Pentecost 22 Sunday
“Then a Man wrestled with Jacob until dawn.”
[While some, misunderstanding Hosea 12:4-5, say that Jacob wrestled with an angel,] it is our opinion that this fighter is the Lord of glory, namely, our Lord God himself, or the Son of God who was to become man, who appeared to the fathers and talked to them. For God deals very kindly with his chosen Patriarch Jacob according to his great goodness and tests him as if he played with him in the kindest way. Yet this game was for Jacob an immeasurable pain and a very great fear
in his heart, although it is in truth a game. For it will become apparent there that it was only a sign of a very familiar love. And God plays with him in this way in order to test and strengthen his faith. In the same way a good father takes an apple away from his child which the child wanted to have. The father does this, not so that the child should run away from the father or hate him, but so that it would be enticed all the more to hug, ask, and implore the father: “My dear father, give back to me what you have taken from me.” Here the father wants to test the child, and the child, when it gets
the apple back, loves the father all the more, when the child sees that the father enjoys such love and games for children. This game is quite common in the homes; but in the things and struggle of the saints it is very difficult and vexing. For Jacob does not know who it is who fights with him; he does not know at first that it is God…Thus, the lesson of this account seems to be…that God at times is in the habit of playing games with his saints according to Jacob’s example. And as far as God is concerned, these are games for children, but as far as we are concerned, who are tempted in this way, things seem very different. Yet it is a very good and salutary exercise, also the most perfect instruction which leads to the most blessed end, namely, that we would recognize which is the good, the acceptable, and the perfect will of God, Romans 12:2. For the flesh, to be sure, cannot help but think that it is an evil, vexing, and distressing will–but then God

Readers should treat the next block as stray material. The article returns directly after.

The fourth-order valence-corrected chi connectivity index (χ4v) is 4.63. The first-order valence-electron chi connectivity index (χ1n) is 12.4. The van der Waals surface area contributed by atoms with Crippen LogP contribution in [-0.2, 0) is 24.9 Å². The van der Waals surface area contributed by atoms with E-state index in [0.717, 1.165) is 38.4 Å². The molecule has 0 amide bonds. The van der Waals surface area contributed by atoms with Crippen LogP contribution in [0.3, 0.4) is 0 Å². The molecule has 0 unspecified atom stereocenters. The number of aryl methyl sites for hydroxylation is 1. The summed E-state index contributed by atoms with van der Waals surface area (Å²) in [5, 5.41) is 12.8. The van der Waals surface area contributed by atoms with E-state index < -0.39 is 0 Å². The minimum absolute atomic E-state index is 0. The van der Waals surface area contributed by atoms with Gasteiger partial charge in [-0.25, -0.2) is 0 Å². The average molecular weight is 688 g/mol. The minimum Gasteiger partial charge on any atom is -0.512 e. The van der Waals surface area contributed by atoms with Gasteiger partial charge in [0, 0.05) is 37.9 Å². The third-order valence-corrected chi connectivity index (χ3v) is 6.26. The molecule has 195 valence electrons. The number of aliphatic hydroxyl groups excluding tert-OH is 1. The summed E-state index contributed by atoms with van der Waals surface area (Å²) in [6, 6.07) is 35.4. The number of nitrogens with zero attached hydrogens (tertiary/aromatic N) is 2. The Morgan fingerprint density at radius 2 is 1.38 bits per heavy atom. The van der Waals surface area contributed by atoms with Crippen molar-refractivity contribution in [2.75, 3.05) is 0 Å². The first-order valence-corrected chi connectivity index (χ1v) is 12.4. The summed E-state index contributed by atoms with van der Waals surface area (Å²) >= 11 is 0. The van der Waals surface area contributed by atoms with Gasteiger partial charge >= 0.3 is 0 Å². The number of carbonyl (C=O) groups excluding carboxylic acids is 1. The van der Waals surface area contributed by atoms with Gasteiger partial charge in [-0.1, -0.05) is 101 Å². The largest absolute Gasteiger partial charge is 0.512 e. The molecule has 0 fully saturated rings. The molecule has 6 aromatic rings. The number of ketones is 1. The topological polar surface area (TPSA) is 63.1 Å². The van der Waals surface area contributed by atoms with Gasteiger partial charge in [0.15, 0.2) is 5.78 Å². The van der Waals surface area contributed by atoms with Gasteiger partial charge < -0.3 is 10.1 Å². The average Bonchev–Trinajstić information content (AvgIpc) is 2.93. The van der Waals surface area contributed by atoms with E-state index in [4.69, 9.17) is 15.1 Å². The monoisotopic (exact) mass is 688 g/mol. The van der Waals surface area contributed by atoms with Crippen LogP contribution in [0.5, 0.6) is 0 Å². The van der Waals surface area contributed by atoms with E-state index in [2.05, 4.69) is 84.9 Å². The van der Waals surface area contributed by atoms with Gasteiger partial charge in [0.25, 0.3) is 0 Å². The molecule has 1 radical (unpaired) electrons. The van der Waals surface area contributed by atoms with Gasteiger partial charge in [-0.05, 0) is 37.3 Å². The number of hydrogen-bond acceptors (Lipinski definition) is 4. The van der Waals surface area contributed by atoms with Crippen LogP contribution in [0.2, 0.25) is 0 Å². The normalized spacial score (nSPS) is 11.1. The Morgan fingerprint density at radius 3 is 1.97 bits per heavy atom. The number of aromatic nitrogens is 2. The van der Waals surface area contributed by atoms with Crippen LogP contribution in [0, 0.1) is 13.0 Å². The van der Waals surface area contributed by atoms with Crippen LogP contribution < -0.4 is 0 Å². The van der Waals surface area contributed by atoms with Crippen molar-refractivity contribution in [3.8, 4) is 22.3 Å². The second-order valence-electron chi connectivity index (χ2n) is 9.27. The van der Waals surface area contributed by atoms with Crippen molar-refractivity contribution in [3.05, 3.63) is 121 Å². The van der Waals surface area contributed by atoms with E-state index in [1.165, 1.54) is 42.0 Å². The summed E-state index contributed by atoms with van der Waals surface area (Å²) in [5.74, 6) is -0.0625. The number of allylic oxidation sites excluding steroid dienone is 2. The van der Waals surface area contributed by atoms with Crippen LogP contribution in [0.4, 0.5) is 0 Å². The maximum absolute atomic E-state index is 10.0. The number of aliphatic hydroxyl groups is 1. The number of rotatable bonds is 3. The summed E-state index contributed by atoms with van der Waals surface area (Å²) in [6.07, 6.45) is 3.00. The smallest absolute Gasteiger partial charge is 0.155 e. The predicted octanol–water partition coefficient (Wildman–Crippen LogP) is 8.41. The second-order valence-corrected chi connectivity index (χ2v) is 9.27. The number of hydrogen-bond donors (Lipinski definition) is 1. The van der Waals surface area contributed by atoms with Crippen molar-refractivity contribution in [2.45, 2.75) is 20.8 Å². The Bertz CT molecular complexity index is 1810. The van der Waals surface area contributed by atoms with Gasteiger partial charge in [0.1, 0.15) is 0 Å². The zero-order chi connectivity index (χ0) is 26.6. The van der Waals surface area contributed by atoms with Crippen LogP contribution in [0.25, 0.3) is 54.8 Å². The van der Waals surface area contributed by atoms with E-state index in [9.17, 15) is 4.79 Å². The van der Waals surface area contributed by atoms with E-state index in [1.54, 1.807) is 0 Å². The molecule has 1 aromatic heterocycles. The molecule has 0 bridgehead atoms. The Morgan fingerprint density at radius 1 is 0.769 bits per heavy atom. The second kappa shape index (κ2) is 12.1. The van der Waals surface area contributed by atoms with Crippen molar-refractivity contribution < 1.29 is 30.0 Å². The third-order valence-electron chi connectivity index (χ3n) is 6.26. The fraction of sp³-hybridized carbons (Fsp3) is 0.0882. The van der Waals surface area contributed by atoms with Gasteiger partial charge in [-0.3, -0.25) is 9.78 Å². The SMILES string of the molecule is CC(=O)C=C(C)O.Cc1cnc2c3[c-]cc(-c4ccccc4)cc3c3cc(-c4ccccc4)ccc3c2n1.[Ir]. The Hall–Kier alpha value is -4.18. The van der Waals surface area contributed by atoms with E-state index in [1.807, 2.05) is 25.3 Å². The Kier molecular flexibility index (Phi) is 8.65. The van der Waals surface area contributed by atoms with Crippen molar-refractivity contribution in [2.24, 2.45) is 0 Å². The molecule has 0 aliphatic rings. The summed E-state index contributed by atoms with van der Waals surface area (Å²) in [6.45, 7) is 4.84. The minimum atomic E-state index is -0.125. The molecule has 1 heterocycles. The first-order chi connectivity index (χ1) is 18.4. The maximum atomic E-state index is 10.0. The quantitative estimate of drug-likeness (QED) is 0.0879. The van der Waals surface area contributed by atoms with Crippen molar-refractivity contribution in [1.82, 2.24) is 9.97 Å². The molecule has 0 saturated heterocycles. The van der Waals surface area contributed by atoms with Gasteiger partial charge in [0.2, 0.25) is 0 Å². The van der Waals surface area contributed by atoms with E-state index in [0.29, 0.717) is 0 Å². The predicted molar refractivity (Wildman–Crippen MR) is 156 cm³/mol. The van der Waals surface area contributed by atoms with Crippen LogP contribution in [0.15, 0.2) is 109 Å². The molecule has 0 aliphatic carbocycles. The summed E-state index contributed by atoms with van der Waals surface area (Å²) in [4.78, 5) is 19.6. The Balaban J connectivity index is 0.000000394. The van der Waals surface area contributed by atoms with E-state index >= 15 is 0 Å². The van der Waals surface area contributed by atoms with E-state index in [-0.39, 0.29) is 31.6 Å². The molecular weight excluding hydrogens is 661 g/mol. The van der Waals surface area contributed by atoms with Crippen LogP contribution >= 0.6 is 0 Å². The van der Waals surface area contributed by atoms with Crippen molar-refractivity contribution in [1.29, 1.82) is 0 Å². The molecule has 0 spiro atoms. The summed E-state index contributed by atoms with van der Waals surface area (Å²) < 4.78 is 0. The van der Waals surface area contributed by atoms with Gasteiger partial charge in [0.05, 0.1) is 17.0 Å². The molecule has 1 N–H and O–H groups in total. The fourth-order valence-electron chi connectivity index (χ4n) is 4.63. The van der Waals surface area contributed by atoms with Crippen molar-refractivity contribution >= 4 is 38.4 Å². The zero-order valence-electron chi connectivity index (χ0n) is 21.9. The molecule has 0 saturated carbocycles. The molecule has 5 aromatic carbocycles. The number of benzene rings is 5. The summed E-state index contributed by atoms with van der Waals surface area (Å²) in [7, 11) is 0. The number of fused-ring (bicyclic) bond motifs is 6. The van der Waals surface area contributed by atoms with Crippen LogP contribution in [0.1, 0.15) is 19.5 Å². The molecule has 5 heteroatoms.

laughs kindly when we cry and is pleased with those who fear him and hope in his goodness, Psalm 147:11.